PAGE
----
Functional Programming

The functional programming is a programming style characterised by avoidance of shared state, immutability, elimination of side effects[1]. Programming languages that were designed to support this style are called "functional programming languages". If the language enforces the functional style, it is called "pure functional language"[2]. One of the notable languages in this family is, of course, Haskell[3]. The languages supporting functional style are called "impure" and pretty much all general-purpose programming languages that are in active use today are "impure functional languages".

It is hard to say how popular the functional programming is. The share of functional languages in TIOBE index is between 0.5% (only pure languages, like Haskell) and 7% ("traditionally" functional languages, like Lisp, Scala, F#, etc). The similar proportion can be found in job trends [4]. However, the applying modern popular concepts, like SOLID, makes the code look more "functional"[5]. C++ templates[6], C# LINQ[7], JS LoDash[8] and many other techniques and libraries for modern programming languages bring elements of functional programming to codebase. Many best practices like "immutable function parameters", "no global variables (state)", "separation of concerns" either maps to the concepts of functional programming or can be derived from them.

The functional programming is taught in many universities all over the world as part of the computer science disciplines. Stanford[9], Cambridge[10], Moscow[11], Hong-Kong[12] universities have functional programming courses. Big online learning platforms provide the specialised functional programming courses in Scala[13], Erlang[14], OCaml[15], Haskell[16], F#[17] and courses about functional programming in general[18] for free. Paid options are also available[19].

The community aspect of the functional programming is also important. People sharing the passion about the functional programming participating in academic conferences and technology-specific user groups (F#[20], Scala[21], Haskell[22]) worldwide. There are FP-related meetups in Greater London almost every week[23]. The StackOverflow community answered so far 145 thousands questions related to functional programming[24].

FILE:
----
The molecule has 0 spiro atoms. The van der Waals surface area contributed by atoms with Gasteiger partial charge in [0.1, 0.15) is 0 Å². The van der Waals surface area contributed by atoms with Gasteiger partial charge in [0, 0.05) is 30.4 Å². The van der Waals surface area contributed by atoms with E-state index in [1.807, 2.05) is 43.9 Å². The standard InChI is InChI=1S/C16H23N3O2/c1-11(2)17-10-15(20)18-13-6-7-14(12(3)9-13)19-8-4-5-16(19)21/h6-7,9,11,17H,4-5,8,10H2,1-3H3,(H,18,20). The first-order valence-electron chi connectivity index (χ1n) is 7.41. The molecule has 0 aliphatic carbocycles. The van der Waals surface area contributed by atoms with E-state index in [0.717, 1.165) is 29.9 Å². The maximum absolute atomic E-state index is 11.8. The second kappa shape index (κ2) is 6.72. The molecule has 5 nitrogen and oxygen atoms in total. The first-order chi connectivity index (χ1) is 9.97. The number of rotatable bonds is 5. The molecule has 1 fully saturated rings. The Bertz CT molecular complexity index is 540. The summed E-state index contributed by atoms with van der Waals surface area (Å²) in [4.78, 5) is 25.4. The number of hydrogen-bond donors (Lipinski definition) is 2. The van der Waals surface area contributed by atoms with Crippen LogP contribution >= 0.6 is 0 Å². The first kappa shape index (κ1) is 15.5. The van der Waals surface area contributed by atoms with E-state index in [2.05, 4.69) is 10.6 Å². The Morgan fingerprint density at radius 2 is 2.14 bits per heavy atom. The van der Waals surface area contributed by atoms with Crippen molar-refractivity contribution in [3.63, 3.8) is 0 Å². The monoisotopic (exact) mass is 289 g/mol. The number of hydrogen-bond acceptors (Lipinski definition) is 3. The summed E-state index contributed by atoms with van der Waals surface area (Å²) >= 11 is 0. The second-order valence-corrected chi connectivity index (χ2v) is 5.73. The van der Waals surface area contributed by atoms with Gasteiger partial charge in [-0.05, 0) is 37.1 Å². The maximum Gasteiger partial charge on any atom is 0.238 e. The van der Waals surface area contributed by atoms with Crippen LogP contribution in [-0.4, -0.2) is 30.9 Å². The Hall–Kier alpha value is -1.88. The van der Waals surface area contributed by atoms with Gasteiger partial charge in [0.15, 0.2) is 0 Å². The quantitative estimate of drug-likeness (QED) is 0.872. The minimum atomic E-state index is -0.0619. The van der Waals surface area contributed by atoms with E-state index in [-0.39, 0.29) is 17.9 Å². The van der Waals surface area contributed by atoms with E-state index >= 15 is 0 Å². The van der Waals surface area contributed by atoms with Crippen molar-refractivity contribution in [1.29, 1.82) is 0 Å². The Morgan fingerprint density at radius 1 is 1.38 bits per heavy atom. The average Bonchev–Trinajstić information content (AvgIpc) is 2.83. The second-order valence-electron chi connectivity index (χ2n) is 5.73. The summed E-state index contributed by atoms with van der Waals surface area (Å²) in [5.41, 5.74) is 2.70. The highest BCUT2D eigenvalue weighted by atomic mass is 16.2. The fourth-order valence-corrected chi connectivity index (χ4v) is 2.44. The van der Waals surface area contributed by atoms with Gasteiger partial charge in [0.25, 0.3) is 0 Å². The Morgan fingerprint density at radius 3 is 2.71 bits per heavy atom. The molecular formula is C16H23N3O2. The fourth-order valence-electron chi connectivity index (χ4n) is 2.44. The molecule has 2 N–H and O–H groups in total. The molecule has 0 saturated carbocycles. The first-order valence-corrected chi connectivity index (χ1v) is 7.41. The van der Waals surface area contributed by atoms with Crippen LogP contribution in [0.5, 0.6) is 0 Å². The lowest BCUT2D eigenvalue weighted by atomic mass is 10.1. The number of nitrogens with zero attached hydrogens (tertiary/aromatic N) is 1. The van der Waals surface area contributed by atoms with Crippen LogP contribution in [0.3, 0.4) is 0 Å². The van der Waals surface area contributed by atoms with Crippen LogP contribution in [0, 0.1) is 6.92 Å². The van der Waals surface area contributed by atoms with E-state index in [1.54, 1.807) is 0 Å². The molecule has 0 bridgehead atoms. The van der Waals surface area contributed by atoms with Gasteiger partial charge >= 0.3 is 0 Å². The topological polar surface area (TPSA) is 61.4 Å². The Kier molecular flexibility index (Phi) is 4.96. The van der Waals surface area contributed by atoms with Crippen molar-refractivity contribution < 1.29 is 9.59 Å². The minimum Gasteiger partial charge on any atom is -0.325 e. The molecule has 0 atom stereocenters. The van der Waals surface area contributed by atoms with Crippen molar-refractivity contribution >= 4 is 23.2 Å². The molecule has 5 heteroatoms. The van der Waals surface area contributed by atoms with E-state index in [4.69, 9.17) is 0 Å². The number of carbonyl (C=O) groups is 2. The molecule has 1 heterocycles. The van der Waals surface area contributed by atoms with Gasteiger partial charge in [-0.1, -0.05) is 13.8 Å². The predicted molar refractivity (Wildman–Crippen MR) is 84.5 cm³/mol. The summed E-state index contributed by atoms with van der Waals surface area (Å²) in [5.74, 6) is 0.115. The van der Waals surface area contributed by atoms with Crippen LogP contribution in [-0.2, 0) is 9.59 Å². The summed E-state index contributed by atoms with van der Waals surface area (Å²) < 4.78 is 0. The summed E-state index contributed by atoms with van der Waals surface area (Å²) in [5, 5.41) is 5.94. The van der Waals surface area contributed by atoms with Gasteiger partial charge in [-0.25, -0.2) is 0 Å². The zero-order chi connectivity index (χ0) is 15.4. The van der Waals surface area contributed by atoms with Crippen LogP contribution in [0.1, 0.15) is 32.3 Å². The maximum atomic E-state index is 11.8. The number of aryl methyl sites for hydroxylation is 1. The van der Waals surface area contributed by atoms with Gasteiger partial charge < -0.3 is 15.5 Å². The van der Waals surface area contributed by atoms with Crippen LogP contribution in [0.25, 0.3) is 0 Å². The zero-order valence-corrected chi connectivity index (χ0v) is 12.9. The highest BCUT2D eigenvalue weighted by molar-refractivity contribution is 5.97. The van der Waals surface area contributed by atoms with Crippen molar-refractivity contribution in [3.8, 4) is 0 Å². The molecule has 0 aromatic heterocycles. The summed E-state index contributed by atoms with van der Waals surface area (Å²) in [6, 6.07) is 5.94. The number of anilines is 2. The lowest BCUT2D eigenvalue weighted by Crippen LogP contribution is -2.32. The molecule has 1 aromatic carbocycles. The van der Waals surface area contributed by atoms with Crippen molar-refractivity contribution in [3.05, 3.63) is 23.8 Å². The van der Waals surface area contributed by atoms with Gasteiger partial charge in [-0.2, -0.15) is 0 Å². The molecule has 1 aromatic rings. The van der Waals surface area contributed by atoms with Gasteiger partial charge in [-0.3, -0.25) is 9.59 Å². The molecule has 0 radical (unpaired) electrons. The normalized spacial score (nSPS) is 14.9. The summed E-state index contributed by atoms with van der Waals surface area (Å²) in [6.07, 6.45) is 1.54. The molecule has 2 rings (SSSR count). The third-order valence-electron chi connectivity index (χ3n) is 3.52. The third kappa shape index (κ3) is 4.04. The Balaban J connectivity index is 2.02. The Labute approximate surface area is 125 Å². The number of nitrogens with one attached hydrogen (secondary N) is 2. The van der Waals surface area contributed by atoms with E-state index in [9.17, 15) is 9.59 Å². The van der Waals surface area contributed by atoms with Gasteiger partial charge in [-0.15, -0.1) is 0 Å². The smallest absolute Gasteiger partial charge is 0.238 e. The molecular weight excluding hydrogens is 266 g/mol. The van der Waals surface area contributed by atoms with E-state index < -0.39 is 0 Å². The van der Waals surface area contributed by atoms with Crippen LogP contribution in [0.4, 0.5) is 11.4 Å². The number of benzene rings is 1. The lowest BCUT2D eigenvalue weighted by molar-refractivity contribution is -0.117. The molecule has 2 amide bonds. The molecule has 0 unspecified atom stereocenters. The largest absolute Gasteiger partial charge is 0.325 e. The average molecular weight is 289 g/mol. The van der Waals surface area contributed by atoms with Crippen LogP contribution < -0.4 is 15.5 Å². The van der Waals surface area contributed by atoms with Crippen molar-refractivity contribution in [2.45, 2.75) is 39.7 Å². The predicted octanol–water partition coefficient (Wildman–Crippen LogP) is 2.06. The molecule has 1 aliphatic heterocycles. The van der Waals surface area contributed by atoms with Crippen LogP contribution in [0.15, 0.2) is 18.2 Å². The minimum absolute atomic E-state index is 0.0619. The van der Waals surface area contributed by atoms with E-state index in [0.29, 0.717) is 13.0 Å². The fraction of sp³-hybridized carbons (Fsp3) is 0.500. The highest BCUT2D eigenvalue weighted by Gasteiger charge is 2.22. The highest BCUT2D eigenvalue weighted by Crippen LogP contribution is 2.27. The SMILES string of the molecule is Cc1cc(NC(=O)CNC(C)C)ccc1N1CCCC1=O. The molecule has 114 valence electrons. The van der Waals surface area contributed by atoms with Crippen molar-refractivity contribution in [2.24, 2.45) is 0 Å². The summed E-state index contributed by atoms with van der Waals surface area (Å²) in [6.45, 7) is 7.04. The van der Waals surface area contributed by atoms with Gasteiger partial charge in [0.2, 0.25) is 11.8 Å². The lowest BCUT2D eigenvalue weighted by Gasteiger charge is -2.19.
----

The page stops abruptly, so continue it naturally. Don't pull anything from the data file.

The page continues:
The functional programming is definitely an important part of the computer science and programming body of knowledge, something that you learn once, use every day and never have enough :-)

  1. Functional programming, ↩︎

  2. Functional languages, in List of programming languages, ↩︎

  3. TIOBE Index for May 2017, ↩︎

  4. java and scala job trends, ↩︎

  5. SOLID: the next step is Functional, ↩︎

  6. Functional Programming Using C++ Templates, ↩︎

  7. Thinking in LINQ. Harnessing the Power of Functional Programming in .NET Applications, ↩︎

  8. FP Guide, LoDash, ↩︎

  9. CS95: Functional Programming in Clojure, ↩︎

  10. Advanced Functional Programming, University of Cambridge, ↩︎

  11. Department of Mathematical Cybernetics, Lomonosov Moscow State University, ↩︎

  12. COMP3258 Functional Programming, ↩︎

  13. Functional Programming Principles in Scala, ↩︎

  14. Functional Programming in Erlang, ↩︎

  15. Introduction to Functional Programming in OCaml, ↩︎

  16. Functional Programming in Haskell: Supercharge Your Coding, ↩︎

  17. Beta: Start Programming With F# Today, ↩︎

  18. Introduction to Functional Programming, ↩︎

  19. Introduction to F#, ↩︎

  20. F# User Groups, ↩︎

  21. Scala Community, ↩︎

  22. Haskel User groups, ↩︎

  23. Functional programming meetups in Greater London, ↩︎

  24. Stackoverflow questions tagged lisp, clojure, erlang, f#, haskell, elm, scala, ocaml or functional-programming, ↩︎